Alterations & additions lending rose by 0.4 per cent in November – only the first rise in six months.
Personal finance commitments: The seasonally adjusted series for the value of total personal finance commitments fell 1.7 per cent. Fixed lending commitments fell 2.5 per cent and revolving credit commitments fell 0.1 per cent.
The value of loans to buy new cars fell to 32-month lows of $8.00 billion in rolling annual terms in November. Loans to buy new and used cars are at 30-month lows.
The value of loans to buy residential blocks of land hit 17-month lows of $7.55 billion in rolling annual terms in November.
Commercial finance: The seasonally adjusted series for the value of total commercial finance commitments fell 0.2 per cent. Fixed lending commitments fell 7.3 per cent, while revolving credit commitments rose 27.0 per cent.
Commercial loans to buy real property were down 12.9 per cent on a year ago on a smoothed basis – the biggest decline in a decade.
Lease finance: The trend series for the value of total lease finance commitments fell 1.9 per cent in November 2018 and the seasonally adjusted series fell 2.0 per cent, after a rise of 2.0 per cent in October 2018.
Chinese economic data
The Chinese economy grew at a 6.4 per cent annual pace in the December quarter, the slowest growth since March quarter 2009. In 2018 the economy grew by 6.6 per cent (slowest in 28 years).
Chinese retail sales rose at an 8.2 per cent annual rate in the year to December, (forecast: +8.2 per cent), up from 8.1 per cent in November. Sales grew 9 per cent in 2018 in nominal terms and by 6.8 per cent in real terms.
Chinese industrial production rose at a 5.7 per cent annual rate in December, above the forecast average (+5.3 per cent). Production had risen by 5.4 per cent in the year to November. Production grew 6.2 per cent in 2018.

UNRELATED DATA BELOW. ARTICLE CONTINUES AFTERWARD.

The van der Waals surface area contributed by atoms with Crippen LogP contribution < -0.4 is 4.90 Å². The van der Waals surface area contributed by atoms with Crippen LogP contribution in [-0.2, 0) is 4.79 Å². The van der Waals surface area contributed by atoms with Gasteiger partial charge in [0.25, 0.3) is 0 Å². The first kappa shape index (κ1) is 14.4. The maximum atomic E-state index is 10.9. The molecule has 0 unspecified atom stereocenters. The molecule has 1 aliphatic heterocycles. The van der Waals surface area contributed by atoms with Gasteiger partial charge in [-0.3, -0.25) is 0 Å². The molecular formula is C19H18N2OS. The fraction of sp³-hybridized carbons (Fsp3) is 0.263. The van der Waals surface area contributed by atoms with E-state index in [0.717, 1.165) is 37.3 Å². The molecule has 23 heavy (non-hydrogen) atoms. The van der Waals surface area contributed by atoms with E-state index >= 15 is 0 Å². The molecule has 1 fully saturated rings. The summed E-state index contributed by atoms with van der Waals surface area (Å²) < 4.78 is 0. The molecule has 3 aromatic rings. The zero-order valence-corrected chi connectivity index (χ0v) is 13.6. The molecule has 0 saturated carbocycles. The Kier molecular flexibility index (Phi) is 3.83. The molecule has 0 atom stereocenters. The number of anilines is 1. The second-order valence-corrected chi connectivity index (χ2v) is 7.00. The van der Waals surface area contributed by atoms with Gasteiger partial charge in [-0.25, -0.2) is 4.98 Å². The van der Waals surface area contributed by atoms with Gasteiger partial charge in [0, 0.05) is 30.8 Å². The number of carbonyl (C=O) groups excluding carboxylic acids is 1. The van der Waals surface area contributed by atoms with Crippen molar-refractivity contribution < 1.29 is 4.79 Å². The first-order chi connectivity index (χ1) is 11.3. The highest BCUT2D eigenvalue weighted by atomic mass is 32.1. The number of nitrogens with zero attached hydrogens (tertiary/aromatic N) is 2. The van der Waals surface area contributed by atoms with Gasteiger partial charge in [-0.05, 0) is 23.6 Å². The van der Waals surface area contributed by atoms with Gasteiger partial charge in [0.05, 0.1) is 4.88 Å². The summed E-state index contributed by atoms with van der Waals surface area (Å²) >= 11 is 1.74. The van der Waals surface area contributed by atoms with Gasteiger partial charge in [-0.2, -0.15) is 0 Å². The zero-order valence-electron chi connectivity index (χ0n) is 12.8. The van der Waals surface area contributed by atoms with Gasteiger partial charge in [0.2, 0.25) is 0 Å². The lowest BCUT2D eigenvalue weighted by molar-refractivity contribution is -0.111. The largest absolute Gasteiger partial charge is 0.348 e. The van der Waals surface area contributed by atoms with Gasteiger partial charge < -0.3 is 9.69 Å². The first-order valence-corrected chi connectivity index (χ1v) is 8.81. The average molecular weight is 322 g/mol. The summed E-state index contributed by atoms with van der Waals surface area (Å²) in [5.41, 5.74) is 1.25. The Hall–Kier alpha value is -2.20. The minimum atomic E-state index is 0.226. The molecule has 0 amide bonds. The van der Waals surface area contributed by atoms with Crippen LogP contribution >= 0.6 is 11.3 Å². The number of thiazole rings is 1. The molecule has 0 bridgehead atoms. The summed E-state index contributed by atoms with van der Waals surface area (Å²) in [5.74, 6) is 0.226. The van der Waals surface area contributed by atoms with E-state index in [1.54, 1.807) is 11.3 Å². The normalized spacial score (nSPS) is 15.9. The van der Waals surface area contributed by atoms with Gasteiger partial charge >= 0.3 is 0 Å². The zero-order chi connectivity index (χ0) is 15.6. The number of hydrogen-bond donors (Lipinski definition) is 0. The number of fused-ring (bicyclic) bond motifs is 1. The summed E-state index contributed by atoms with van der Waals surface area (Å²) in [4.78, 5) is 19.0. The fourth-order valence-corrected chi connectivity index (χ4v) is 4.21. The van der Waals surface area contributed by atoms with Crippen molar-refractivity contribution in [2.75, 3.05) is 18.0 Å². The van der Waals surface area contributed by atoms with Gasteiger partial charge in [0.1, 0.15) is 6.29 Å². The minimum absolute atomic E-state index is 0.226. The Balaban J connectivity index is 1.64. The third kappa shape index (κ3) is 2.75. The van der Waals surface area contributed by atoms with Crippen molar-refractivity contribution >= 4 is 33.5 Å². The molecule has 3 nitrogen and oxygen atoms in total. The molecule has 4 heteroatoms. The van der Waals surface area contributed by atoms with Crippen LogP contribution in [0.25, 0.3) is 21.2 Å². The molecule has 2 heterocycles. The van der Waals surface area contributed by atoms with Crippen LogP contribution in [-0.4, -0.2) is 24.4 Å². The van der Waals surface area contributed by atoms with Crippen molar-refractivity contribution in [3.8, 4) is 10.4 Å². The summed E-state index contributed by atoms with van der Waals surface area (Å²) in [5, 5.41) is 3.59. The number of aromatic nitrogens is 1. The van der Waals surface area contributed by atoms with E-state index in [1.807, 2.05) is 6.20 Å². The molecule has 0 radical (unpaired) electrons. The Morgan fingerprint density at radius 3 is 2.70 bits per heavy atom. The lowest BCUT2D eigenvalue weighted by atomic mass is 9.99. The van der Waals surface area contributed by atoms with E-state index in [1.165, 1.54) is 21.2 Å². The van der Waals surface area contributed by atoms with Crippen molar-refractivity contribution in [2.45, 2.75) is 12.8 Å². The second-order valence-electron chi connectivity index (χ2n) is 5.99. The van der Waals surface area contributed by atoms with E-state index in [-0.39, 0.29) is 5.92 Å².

Chinese fixed-asset investment rose by 5.9 per cent in 2018 (forecast: +6.0 per cent), unchanged from the 11 months to November. Private sector investment grew by 8.7 per cent
Chinese property investment rose by 9.5 per cent in 2018, down from 9.7 per cent in the 11 months to November.
The unemployment rate of urban surveys in 31 major cities was 4.7 per cent at the end of December, unchanged from November.
What is the importance of the economic data?
Weekly figures on petrol prices are compiled by ORIMA Research on behalf of the Australian Institute of Petroleum (AIP). National average retail prices are calculated as the weighted average of each State/Territory’s metropolitan and non-metropolitan retail petrol prices, with the weights based on the number of registered petrol vehicles in each of these regions. AIP data for retail petrol prices is based on available market data supplied by MotorMouth.
Lending Finance is released monthly by the Bureau of Statistics and contains figures on new housing, personal, commercial and lease finance commitments. The importance of the data lies in what it reveals about the appropriateness of interest rate settings, confidence and spending levels in the economy.
China’s National Bureau of Statistics releases its monthly economic statistics around mid-month. Quarterly GDP data is released around the 19th of January, April, July and October. China’s Customs Office releases trade data, and the People’s Bank of China releases financial statistics, around the 10th of each month. China is Australia’s largest trading partner and changes in the Chinese economy have major implications for the Aussie economy.
What are the implications for interest rates and investors?
Petrol prices have lifted from recent lows, but they still remain low on an historic basis. Average Australian prices are headed for $1.25-1.30 a litre – levels that shouldn’t play havoc with consumer spending plans. Over the December quarter, petrol prices fell about 3 per cent, thus keeping the headline rate of inflation below 2 per cent.
China is determined to prevent a marked slowing of the economy. It is a case of ‘watch this space’ for signs of how the stimulus efforts are supporting economic growth. In fact there were reasons to be encouraged in the December data with production bettering forecasts. And property investment continues to grow at a near 10 per cent annual pace.
CommSec expects official interest rate settings to remain on hold for the foreseeable future. 
Published by Craig James, Chief Economist, CommSec